June 1, 2010 at 01:58 PM ·

I feel that the last two comments are the most to-the-point, by far. To be sure, there are academic standards and those are important, but I believe that subjective impression trumps all, and renders these discussions (this one has been going on five years!) fun, but moot.

I just re-read the whole thread, and one of the branches of it interests me a lot: endings (the discussion about the Tchaikovsky). As a jazz performer (these days), I've come to appreciate the real power of the ending. It is, after all, the final emotional impression we leave with the listeners and it can cap a long emotional roller coaster ride in a way that truly satisfies. I submit that the very greatest VC ending is the Brahms-- if timed sensitively, it is like the ending of a great tragic opera, with the fiddler figuratively dying in the spotlight as the curtain slowly comes down. When I hear a Brahms Concerto performance in which the ending is thrown away, the CD gets thrown away!  :-)

June 1, 2010 at 05:15 PM ·

Several of Bach's concertoes come to mind... many, many of them!

June 1, 2010 at 06:27 PM ·

Royce,

as in: all three?

Bart

July 22, 2010 at 12:46 PM ·

In most cases, I tend to prefer third movements.  First movements I find are often overlong with tediously complex developmental sections, while second movements, while beautiful, frequently give a sense of biding time for the third.  This is particularly the case in the Bruch G minor concerto, which has in my opinion the most beautiful, rich and above all fun to play finale in the entire violin repertoire, while the moderato and adagio are rather forgettable.

I have never played the Tchaikovsky or the Beethoven or the Brahms, but from a listening standpoint, I'd have to say they drag towards the start, and I can't offhand think of a single memorable moment from the Tchaikovsky. 

Of those I have played, the "greatest" I think are those in which all three movements are consistently engaging, fun and stirring- namely, Vivaldi's Summer and Winter, the Bach double concerto, and the Mendelssohn E minor (although Vivaldi's middle movements are perhaps a little dull).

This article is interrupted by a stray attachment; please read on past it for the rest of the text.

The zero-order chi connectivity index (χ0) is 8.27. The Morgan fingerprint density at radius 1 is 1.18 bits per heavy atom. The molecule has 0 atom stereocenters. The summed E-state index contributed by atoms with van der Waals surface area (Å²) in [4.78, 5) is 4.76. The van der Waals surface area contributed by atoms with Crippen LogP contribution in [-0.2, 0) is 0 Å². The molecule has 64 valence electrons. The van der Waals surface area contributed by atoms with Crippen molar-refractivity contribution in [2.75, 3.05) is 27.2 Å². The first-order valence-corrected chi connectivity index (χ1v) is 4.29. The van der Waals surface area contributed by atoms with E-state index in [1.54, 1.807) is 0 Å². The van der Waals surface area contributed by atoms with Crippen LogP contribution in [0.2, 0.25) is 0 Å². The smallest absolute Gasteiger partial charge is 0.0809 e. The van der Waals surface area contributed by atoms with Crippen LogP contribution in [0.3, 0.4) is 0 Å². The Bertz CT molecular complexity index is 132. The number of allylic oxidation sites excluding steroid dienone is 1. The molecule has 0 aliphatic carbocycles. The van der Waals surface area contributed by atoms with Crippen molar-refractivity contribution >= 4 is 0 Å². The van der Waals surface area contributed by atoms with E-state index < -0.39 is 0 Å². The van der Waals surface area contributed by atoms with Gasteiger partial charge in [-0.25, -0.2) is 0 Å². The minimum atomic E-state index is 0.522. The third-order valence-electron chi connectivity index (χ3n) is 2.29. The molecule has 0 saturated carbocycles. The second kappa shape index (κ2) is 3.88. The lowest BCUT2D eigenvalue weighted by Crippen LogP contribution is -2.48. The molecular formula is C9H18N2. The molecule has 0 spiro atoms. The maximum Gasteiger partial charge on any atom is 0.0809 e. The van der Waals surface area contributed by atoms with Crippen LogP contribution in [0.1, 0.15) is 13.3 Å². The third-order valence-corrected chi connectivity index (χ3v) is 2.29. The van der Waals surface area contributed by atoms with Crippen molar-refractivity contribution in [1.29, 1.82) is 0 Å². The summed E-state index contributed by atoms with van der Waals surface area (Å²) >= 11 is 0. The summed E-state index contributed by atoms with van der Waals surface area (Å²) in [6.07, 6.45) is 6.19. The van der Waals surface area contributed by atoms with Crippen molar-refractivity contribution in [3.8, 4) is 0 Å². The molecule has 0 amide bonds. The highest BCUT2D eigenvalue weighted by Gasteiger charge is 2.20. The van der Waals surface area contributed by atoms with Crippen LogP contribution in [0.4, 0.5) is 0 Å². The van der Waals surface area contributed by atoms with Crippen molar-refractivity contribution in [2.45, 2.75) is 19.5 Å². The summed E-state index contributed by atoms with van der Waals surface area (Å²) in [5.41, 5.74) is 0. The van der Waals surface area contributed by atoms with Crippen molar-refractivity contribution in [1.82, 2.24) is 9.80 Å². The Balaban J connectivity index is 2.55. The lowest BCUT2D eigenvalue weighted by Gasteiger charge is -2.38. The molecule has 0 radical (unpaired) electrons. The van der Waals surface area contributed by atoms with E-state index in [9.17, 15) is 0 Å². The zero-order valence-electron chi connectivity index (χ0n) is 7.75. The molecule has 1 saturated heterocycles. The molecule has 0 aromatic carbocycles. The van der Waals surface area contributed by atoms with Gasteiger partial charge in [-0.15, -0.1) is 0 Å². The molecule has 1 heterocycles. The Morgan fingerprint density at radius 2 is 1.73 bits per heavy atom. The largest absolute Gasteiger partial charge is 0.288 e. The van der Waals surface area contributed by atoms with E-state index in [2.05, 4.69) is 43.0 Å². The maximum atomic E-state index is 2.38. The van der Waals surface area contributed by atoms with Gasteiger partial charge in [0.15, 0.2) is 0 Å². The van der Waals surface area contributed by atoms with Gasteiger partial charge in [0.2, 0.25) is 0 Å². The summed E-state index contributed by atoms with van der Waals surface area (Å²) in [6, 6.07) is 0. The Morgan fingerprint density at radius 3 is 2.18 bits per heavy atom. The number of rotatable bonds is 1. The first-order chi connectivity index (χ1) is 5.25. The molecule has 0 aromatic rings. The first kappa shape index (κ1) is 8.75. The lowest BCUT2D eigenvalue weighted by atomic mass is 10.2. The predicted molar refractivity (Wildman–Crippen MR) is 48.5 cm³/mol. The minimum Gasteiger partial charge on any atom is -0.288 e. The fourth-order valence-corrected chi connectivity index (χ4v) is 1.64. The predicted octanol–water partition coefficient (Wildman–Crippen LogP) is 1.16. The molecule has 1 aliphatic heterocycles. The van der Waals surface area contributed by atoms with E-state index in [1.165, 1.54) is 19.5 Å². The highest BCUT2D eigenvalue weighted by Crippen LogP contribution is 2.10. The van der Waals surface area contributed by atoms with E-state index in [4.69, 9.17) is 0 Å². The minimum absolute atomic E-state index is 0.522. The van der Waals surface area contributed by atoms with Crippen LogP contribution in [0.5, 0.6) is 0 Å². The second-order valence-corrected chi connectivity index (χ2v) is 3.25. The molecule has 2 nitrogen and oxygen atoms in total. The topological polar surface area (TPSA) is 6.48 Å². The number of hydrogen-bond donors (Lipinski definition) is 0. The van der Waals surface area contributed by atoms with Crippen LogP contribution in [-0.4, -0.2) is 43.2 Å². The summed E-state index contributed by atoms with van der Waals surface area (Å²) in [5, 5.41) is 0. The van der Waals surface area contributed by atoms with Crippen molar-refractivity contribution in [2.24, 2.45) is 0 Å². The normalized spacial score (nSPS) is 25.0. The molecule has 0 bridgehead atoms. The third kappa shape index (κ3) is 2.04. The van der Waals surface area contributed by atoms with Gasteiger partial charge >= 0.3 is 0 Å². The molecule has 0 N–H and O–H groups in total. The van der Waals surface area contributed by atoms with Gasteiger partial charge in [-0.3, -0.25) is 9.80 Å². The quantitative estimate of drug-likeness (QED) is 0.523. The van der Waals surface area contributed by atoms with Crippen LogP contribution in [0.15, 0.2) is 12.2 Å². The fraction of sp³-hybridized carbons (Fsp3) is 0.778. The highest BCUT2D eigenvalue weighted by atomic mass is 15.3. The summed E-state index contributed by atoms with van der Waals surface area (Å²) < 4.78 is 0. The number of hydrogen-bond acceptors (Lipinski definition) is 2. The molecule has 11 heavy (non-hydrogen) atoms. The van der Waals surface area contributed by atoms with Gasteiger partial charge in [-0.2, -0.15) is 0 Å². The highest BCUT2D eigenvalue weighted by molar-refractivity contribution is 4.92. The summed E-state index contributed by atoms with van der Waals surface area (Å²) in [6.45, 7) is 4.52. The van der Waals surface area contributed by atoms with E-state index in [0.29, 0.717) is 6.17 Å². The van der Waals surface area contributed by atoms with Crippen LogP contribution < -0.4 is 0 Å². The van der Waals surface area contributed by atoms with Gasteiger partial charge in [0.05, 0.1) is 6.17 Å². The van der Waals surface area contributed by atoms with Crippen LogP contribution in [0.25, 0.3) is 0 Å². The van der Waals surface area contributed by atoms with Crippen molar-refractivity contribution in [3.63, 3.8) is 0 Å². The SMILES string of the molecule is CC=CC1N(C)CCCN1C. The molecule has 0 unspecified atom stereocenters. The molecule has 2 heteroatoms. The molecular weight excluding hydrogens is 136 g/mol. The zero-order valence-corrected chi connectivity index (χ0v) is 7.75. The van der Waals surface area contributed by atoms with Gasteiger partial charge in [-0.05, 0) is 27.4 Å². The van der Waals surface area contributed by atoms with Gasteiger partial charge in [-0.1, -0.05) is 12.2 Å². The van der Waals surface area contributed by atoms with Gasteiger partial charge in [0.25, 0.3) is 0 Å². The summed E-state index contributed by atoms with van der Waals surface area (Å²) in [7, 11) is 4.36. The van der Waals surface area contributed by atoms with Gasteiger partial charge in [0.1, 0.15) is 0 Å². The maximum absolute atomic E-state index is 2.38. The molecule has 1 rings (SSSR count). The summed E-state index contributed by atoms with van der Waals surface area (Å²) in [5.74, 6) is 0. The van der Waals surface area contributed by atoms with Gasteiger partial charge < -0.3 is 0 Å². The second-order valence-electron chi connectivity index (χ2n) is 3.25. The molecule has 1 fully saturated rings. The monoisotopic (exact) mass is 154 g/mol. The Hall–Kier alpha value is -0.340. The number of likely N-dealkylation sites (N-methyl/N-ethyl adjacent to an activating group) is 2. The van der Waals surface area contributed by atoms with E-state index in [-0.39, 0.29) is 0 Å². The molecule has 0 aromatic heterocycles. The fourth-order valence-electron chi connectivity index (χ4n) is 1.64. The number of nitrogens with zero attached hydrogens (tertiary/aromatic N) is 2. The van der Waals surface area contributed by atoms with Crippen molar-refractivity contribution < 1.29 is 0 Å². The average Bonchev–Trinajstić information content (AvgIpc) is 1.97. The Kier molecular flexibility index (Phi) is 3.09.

Baroque concertos rarely make it onto lists of the "greatest" violin concertos, possibly because their durations tend to be under twenty minutes rather than the best portion of an hour, or because they frequently pose less difficulty to the soloists than classical, romantic and especially modern works.  I think this is a shame, because before concertos evolved into a test of the performers' and audience's endurance, they were much tauter and often more energetic.

July 22, 2010 at 01:49 PM ·

I can do the opposite.

I can tell why Glazunov's first piano concerto in f minor is not a great piano concerto, no matter how terribly beautiful, strong, touching, amazing, furious, emotional (*fill in the list*) the first movement is. I can tell you why almost nobody (not even many pianists) are aware of this ultra-beautiful piano concerto (that Svjatoslav Richter played).

It is because he composed the first movement greatly. And totally messed up when composing the second movement...

July 22, 2010 at 08:55 PM ·

Ehnes on you tube gives a very impressive analysis of the Tschaïkovski with examples played on his violin. I do not think that Zukerman opinion about the work would be shared by his collegues or any famous commentator. The original version is still the best. Tschaïkovski and Debussy  did not care about rules and classical conventions. That is the reason why they are the greatests among composers. I had the opportunity to view a complete analysis of the Pathetic, and the famous Russian conductor demonstrated that many strange passages and dissonance of the  symphony were in fact the beginning of dodecaphonic music.